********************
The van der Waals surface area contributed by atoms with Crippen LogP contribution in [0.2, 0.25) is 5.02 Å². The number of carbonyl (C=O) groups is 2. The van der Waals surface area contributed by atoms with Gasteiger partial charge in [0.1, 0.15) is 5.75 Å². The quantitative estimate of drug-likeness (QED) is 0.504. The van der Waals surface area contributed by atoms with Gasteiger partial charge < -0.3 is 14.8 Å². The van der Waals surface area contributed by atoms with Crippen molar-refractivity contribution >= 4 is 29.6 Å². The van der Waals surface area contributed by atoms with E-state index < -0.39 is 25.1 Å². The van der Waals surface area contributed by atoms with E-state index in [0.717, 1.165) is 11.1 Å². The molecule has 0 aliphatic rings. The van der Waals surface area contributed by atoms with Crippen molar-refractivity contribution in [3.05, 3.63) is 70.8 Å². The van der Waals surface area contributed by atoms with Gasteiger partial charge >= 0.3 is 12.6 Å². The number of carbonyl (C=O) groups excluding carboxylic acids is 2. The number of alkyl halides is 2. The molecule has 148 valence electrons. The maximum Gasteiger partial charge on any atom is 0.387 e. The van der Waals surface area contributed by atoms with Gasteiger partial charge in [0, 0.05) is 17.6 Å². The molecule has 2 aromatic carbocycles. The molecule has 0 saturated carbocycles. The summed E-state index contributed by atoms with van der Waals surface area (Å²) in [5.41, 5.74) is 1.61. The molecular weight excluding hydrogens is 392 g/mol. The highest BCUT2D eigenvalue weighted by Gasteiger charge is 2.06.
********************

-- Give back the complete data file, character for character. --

The van der Waals surface area contributed by atoms with Crippen LogP contribution in [0.2, 0.25) is 5.02 Å². The number of carbonyl (C=O) groups is 2. The van der Waals surface area contributed by atoms with Gasteiger partial charge in [0.1, 0.15) is 5.75 Å². The quantitative estimate of drug-likeness (QED) is 0.504. The van der Waals surface area contributed by atoms with Gasteiger partial charge < -0.3 is 14.8 Å². The van der Waals surface area contributed by atoms with Crippen molar-refractivity contribution >= 4 is 29.6 Å². The van der Waals surface area contributed by atoms with E-state index < -0.39 is 25.1 Å². The van der Waals surface area contributed by atoms with E-state index in [0.717, 1.165) is 11.1 Å². The molecule has 0 aliphatic rings. The van der Waals surface area contributed by atoms with Crippen molar-refractivity contribution in [3.05, 3.63) is 70.8 Å². The van der Waals surface area contributed by atoms with Gasteiger partial charge >= 0.3 is 12.6 Å². The number of carbonyl (C=O) groups excluding carboxylic acids is 2. The number of alkyl halides is 2. The molecule has 148 valence electrons. The maximum Gasteiger partial charge on any atom is 0.387 e. The van der Waals surface area contributed by atoms with Gasteiger partial charge in [0, 0.05) is 17.6 Å². The molecule has 2 aromatic carbocycles. The molecule has 0 saturated carbocycles. The summed E-state index contributed by atoms with van der Waals surface area (Å²) in [5.41, 5.74) is 1.61. The molecular weight excluding hydrogens is 392 g/mol. The highest BCUT2D eigenvalue weighted by Gasteiger charge is 2.06.